Wednesday, July 8, 2009

This Crisis Is Far From Over - Foreclosures in America

As part of our larger collection on the issues of housing and homelessness we have pulled together a special collection on the topic of foreclosures.

In order to get some much-needed perspective on this subject we asked Lindley R. Higgins, Applied Research Manager at NeighborWorks America to give us his summary of the issue and why it's so important for all of us to read up on just how we got here and what might be coming next.

"The foreclosure crisis in the United States has not only caused banks to fail and investment portfolios to collapse, but it has also devastated families and communities. And the crisis is far from over.

The run-up in foreclosures began with subprime loans that were heavily concentrated in low-income, minority communities. Risky products were sold to unprepared borrowers in a housing market that seemed to know only increasing values. As long as prices continued upward, the weakness in underwriting and the overextension of credit were obscured. After the housing bubble burst, problems spread beyond subprime; now, the majority of foreclosures are on prime loans.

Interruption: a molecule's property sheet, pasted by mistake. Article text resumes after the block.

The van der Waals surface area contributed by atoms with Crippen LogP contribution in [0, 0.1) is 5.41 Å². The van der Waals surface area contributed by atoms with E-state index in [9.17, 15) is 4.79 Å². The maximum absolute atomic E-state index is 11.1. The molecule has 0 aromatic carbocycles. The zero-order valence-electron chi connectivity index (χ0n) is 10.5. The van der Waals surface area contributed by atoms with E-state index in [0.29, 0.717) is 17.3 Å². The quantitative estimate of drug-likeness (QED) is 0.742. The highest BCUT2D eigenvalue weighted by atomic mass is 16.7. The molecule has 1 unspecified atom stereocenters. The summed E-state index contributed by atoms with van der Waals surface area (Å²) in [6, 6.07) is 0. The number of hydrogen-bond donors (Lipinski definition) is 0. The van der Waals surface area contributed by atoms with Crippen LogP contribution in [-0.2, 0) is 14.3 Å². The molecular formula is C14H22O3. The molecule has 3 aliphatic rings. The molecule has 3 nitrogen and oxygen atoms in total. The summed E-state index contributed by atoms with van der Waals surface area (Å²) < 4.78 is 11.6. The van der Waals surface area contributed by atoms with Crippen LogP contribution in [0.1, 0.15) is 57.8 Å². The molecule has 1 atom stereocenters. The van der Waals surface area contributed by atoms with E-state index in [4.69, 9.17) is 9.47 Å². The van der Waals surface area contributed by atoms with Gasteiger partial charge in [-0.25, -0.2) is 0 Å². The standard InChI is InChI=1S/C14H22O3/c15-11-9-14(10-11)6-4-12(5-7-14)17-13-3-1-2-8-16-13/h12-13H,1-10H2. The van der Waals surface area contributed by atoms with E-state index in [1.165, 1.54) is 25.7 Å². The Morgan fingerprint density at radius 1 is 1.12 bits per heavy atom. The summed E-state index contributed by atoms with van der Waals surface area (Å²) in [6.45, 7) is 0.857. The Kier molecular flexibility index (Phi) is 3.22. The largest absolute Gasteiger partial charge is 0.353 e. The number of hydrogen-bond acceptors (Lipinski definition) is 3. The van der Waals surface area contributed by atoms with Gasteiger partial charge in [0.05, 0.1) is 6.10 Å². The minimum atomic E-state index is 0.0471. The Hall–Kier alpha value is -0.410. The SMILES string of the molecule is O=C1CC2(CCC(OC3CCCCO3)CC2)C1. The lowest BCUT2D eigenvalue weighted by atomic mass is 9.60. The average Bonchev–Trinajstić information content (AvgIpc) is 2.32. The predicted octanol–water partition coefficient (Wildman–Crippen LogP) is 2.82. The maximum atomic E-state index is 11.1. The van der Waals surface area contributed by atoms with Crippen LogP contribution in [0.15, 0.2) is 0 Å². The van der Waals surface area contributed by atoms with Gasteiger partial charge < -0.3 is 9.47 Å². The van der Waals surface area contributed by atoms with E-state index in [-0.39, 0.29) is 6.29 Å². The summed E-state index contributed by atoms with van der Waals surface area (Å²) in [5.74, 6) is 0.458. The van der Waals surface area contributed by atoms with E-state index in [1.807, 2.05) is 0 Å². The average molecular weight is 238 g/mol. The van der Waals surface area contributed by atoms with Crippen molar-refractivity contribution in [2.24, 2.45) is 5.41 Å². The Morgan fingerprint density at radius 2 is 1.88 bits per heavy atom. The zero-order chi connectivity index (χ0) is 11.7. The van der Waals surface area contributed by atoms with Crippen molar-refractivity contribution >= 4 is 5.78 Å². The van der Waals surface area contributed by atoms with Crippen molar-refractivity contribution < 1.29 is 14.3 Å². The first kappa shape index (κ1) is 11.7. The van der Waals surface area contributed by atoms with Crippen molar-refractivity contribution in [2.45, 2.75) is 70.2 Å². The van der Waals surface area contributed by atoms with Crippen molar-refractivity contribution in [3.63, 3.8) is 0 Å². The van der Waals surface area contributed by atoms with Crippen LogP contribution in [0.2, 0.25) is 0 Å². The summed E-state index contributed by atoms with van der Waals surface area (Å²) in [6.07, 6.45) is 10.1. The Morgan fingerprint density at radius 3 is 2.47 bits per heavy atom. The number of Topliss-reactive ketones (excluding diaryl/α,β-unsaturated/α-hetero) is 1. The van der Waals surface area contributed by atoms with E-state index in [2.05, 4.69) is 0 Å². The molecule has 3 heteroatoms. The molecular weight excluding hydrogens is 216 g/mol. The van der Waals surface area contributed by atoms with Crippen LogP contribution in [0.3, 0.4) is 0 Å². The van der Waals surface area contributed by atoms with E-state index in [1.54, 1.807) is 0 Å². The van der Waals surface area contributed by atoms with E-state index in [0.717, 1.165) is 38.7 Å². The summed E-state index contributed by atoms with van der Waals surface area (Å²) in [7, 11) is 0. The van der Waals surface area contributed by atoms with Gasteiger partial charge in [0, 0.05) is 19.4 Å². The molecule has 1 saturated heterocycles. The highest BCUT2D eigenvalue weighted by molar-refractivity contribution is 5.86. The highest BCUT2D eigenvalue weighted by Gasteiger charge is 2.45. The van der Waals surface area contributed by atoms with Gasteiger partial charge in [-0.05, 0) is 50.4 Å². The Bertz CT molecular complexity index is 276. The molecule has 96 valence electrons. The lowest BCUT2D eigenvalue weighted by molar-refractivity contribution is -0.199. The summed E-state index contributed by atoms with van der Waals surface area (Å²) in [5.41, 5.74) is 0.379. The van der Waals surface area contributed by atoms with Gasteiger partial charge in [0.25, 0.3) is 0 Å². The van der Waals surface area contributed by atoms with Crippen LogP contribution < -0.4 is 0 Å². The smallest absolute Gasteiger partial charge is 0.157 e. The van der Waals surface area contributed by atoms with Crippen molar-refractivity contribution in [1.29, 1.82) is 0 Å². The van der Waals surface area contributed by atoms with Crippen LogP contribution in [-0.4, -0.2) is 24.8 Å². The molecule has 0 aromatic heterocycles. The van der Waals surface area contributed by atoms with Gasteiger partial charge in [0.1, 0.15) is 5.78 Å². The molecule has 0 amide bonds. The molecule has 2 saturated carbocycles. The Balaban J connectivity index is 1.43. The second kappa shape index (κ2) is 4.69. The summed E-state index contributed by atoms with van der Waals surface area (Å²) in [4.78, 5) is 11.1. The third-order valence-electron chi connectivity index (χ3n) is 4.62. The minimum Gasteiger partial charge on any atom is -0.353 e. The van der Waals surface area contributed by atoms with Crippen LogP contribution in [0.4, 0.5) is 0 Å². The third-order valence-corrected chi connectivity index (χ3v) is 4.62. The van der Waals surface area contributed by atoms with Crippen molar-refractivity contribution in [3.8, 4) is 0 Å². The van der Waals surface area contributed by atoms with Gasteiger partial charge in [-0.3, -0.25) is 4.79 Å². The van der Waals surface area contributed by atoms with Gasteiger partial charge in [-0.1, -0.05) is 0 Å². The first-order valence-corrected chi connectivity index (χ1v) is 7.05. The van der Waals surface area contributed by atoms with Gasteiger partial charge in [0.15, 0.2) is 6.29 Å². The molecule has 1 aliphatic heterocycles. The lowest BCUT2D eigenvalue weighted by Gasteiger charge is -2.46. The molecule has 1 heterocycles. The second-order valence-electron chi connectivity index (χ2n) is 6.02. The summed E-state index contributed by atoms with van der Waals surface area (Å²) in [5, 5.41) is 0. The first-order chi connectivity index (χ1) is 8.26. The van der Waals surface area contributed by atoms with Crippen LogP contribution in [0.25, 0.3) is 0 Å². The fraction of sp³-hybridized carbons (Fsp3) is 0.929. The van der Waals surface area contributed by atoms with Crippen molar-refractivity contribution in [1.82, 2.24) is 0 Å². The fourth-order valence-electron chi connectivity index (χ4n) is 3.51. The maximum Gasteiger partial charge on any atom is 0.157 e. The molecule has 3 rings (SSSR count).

As of mid-2009, foreclosures continue to increase, housing prices are still declining, most loan modifications are leading only to re-defaults, and unemployment’s continuing rise threatens additional mortgage defaults. A second wave of foreclosures from Option ARMs—particularly risky mortgages that can take as long as five years before interest rates spike—will test the strength of the financial system. It will be years before the worst of the crisis is behind us.

IssueLab has assembled a collection of research that can inform responses to this crisis. The papers here range from descriptions of local effects to strategies for mitigating foreclosures’ impacts. Researchers and practitioners can read about how foreclosures have affected Atlanta or Chicago, or the relationship between foreclosures and homelessness, or foreclosures and crime. The papers here help in understanding the very important question of how we got into this mess in the first place, with varying perspectives presented.

The current crisis will one day recede into memory. But the lessons learned should remain with us for a long time to come. IssueLab is making this possible by assembling the latest research from the institutions most involved in solving this crisis and making it easily accessible to a public that has a real need to know. "

(Image provided under a CC license by Andrew Ciscel)

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